When to seek an evaluation?

Parents may have questions about what behaviors to look for if they are concerned with Autism Spectrum Disorders (ASD). As the name entails, ASD is a spectrum where no 2 children are the same. It is often said that “If you meet one child with Autism, you’ve met one child with Autism.” But this becomes confusing for parents, as the typical picture of a child with an ASD is the severely impaired child who flaps (aka stims), has minimal communication skills, and may even demonstrate severe behaviors. Yet, a child who may appear to be like a typically developing child who may have some “quirks,” “oddities,” or maybe social awkwardness may also be a child with an ASD.

Unlike a child with Down’s Syndrome (for example) where a chromosomal defect is known, there is no known cause for an ASD. There is no blood test or one specific evaluation tool that can tell with certainty that a child may develop an ASD. A comprehensive evaluation is required to determine the presence of an ASD and rule out any other factors.

School Psychologists, Developmental Pediatricians, Clinical Psychologists, and many other professionals have training in tools and assessments that can help determine the presence of an ASD. The question I usually hear is “How do I know if my child has Autism?” The only way to know with certainty is to have them assessed by a qualified professional who incorporates a variety of tools. This means that the professional does not use just one assessments and make a determination one way or the other. Rather, the trained professional uses a variety of tools including parent input, teacher or other childcare provider input, observations, assessments, rating scales, and direct assessments with the child.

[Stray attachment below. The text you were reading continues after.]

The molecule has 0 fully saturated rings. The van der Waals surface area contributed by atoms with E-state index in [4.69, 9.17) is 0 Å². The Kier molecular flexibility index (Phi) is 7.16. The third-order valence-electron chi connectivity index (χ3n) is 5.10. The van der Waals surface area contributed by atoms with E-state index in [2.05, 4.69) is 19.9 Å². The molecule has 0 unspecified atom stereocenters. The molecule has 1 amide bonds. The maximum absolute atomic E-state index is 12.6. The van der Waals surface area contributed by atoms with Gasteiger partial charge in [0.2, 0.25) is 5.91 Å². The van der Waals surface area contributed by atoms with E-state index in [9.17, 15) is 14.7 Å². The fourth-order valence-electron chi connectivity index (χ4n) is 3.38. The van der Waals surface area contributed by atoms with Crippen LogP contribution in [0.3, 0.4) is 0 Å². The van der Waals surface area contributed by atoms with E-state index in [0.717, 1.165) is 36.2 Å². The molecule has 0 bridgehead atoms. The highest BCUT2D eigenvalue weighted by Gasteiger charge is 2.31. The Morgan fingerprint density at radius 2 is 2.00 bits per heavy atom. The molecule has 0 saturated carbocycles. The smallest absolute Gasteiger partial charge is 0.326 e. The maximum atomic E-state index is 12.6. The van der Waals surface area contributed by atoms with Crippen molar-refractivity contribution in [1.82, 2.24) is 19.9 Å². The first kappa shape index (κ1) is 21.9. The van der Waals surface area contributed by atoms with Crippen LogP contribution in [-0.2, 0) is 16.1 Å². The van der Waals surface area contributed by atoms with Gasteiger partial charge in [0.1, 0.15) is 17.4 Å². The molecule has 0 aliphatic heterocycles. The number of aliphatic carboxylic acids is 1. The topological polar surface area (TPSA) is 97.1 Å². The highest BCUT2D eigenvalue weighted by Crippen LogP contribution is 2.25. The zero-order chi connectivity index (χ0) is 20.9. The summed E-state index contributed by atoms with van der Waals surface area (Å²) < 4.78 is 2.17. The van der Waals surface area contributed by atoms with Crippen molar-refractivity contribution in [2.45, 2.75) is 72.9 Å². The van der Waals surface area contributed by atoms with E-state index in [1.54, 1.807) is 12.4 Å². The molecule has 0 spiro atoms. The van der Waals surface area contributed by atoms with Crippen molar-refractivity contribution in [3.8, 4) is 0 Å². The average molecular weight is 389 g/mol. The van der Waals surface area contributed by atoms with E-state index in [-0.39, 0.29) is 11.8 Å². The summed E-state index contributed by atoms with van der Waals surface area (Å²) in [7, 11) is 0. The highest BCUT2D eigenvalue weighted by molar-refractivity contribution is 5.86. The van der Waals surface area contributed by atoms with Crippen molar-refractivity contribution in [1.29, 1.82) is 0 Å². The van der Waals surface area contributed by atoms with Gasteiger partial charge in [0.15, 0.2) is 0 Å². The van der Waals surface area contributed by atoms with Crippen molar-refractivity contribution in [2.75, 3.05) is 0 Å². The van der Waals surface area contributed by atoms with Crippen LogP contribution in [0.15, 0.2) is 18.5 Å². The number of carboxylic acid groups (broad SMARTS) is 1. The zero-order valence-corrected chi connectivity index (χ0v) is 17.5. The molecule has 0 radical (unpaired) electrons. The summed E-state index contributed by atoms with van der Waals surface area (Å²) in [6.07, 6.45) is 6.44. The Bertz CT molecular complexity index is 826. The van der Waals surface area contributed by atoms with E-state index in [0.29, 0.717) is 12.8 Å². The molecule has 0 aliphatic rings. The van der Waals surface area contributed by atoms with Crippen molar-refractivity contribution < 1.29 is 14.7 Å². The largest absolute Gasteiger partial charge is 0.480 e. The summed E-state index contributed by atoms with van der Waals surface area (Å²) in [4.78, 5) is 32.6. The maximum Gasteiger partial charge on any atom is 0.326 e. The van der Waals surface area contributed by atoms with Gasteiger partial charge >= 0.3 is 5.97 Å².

The next question I hear is “Does my child have Autism?” This is usually based on observations of behaviors by parents or other individuals who work with the child. Sometimes, other people provide (sometimes unsolicited) advice suggesting that the child may have Autism. Parents also tend to do a lot of research on the internet. When should a parent be concerned and seek out an evaluation specific to Autism? What behaviors or characteristics typically prompt a parent to seek an evaluation?

Before getting into some possible signs to be concerned about, parents must remember that just because a child may exhibit a characteristic noted here, that does NOT mean their child has Autism. There is usually a preponderance of symptoms, not just one or 2. Yet, parents are encouraged to seek an evaluation as it is often better to rule out than assume there are no concerns. Early intervention is most beneficial, so the earlier a possible ASD is diagnosed the earlier interventions can be implemented.

So, what characteristics can parents or other caregivers look for to determine the need for an evaluation?

Does your child engage in eye contact with you to enjoy something together? For example, if your child is playing, do they look back to you to show you something they accomplished, looking near your eyes or generally at your face? If you were to point across the room to something of interest, would they follow your point or your gaze to look as well? If your child is asking for something or getting their needs known, do they look up at you while communicating? If the answer is no to these questions, your child may be demonstrating difficulty with joint attention and is one characteristic in many children with an ASD. This is one of the usual early signs parents note or look back to after their child is diagnosed and is often a sign seen in very early development.